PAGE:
How to prove that $\frac{a-b}{\sqrt{1+a^2}\sqrt{1+b^2}} < \arctan{a}- \arctan{b}$ when $0<b<a$?

$$\frac{a-b}{\sqrt{1+a^2}\cdot\sqrt{1+b^2}} < \arctan{a}- \arctan{b}$$ when $$0

This might relate to the mean value theorem, but I just can't prove it.

This question was put on hold as off-topic, I couldn't understand the reason why people voted to close it so I add more details and try to re-open it.

After I learned the course of the mean value theorem, my teacher asked us to prove that $$\frac{a-b}{\sqrt{1+a^2}\cdot\sqrt{1+b^2}} < \arctan{a}- \arctan{b} < a-b$$

I found by using the equation $$\arctan a - \arctan b = \frac{1}{1+\xi^2}(a-b)$$ I could easily prove that $$\frac{a-b}{1+a^2} < \arctan{a}- \arctan{b} < a-b$$

the right inequality related to several questions on StackExchange so I omitted it.

I also tried to use the inequality $$\frac{x}{1+x^2} < \arctan x < x$$ combined with the equation $$\arctan x - \arctan y = \arctan{\frac{x-y}{1+xy}}$$ to prove this question but I failed again.

So I went to check if this question is correctly written and my teacher said "Yes, nothing wrong with it".

I found the comment of @YuDing is more useful than the answer of @AdamLatosiński so I didn't tick the answer and I also couldn't tick the comment because it's just a comment.

The comment of @MartinR and the answer of @Matteo provided us a great perspective to solve the question. I ticked the answer for the reason that I couldn't tick a comment. Maybe because the answer is on a purely geometrical perspective so my question is off-topic?

I hope OP could re-open this question because I really appreciate everyone's efforts here. Thank you all.

• Note that this follows directly from math.stackexchange.com/a/1512630/42969: The left-hand side is equal to $\sin({\arctan}(a)-{\arctan}(b))$. – Martin R Mar 23 at 9:15
• Woow, it's really beautiful and brilliant. Thanks!! @MartinR – YerShane Mar 23 at 9:21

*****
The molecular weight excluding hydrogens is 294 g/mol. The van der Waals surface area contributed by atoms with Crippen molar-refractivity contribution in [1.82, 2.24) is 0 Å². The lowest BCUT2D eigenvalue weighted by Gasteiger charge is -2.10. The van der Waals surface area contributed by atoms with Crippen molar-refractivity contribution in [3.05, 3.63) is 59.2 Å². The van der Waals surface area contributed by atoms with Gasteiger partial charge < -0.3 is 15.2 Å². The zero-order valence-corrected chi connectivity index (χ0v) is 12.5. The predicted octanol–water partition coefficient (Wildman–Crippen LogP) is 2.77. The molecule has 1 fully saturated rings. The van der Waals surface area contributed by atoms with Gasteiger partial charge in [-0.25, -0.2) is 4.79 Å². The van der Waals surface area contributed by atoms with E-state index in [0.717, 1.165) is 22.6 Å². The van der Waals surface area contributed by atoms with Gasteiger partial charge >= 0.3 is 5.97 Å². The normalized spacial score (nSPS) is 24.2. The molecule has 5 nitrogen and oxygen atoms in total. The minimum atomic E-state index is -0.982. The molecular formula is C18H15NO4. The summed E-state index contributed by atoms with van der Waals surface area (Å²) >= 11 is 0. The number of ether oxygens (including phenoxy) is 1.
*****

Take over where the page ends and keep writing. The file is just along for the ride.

• Or you can take derivative (i.e. $\frac{d}{da}$) for Right subtract Left, and it is easy to see that is nonnegative. – Yu Ding Mar 23 at 9:21
• Actually let $f(x)=arctan x-arctan b-\frac{x-b}{\sqrt{1+x^2}\sqrt{1+b^2}}$, in the end you see $f'(x)\geq 0$ is reduced to $(1+bx)^2\leq (1+b^2)(1+x^2)$, which is equivalent to $2bx\leq b^2+x^2$. – Yu Ding Mar 23 at 9:38
• I'll add more details and try to re-open the question. @Matteo – YerShane Mar 24 at 1:28

I don't add much with respect to the comment by Martin: just a purely geometrical perspective on the situation. Consider the figure below, where $$\triangle ABC$$ is right-angled and $$\overline{AB} =1$$, $$\overline{BC} = b$$, and $$\overline{BD} = a$$. From $$C$$ draw the line perpendicular to $$AD$$, that intersects $$AD$$ in $$E$$. By definition you have $$\angle CAB = \arctan b$$ and $$\angle DAB = \arctan a,$$ so that $$\angle DAC = \arctan a- \arctan b.$$ Now use the fact that $$\triangle CDE \sim \triangle ABD$$ to determine $$\overline{CE} = \frac{a-b}{\sqrt{1+a^2}}.$$ Thus, as already noted in the above mentioned comment $$\sin \angle DAC = \frac{a-b}{\sqrt{1+a^2}\sqrt{1+b^2}},$$ and the inequality follows from $$\sin \alpha < \alpha$$.

• Your prove is so amazing that I ticked it. Thanks for your drawing and demonstration! – YerShane Mar 23 at 16:03
• @YerShane thanks for your appreciation! – Matteo Mar 23 at 16:05

You can write right side as $$\arctan a - \arctan b = \int_b^a \frac{1}{1+x^2}dx$$ and left side as $$\frac{a-b}{\sqrt{1+a^2}\sqrt{1+b^2}} = \int_b^a \frac{\partial}{\partial x}\left(\frac{x-b}{\sqrt{1+x^2}\sqrt{1+b^2}}\right) dx = \int_b^a \frac{xb+1}{(1+x^2)^\frac32\sqrt{1+b^2}} dx$$ Therefore the inequality you want to prove can be written as \begin{align} 0 &< \int_b^a \left(\frac{1}{1+x^2}-\frac{xb+1}{(1+x^2)^\frac32\sqrt{1+b^2}}\right) dx = \\ &\quad = \int_b^a \frac{\sqrt{1+x^2}\sqrt{1+b^2}-(xb+1)}{(1+x^2)^\frac32\sqrt{1+b^2}} dx = \\ &\quad = \int_b^a \frac{(1+x^2)(1+b^2)-(xb+1)^2}{(1+x^2)^\frac32\sqrt{1+b^2}\big(\sqrt{1+x^2}\sqrt{1+b^2}+(xb+1)\big)} dx = \\ &\quad = \int_b^a \frac{(x-b)^2}{(1+x^2)^\frac32\sqrt{1+b^2}\big(\sqrt{1+x^2}\sqrt{1+b^2}+1+xb\big)} dx\end{align} which is true because $$b and the integrated function is positive.

• Got it! Thanks~ – YerShane Mar 23 at 9:36
• @YerShane you can tick the answer if you believe it has been sufficient enough to answer your question! $\color{green}{\checkmark}$ – Mr Pie Mar 23 at 9:51
• I know, but I think the hint in the comment above is more useful...So should I tick this answer under this situation?@user477343 – YerShane Mar 23 at 9:57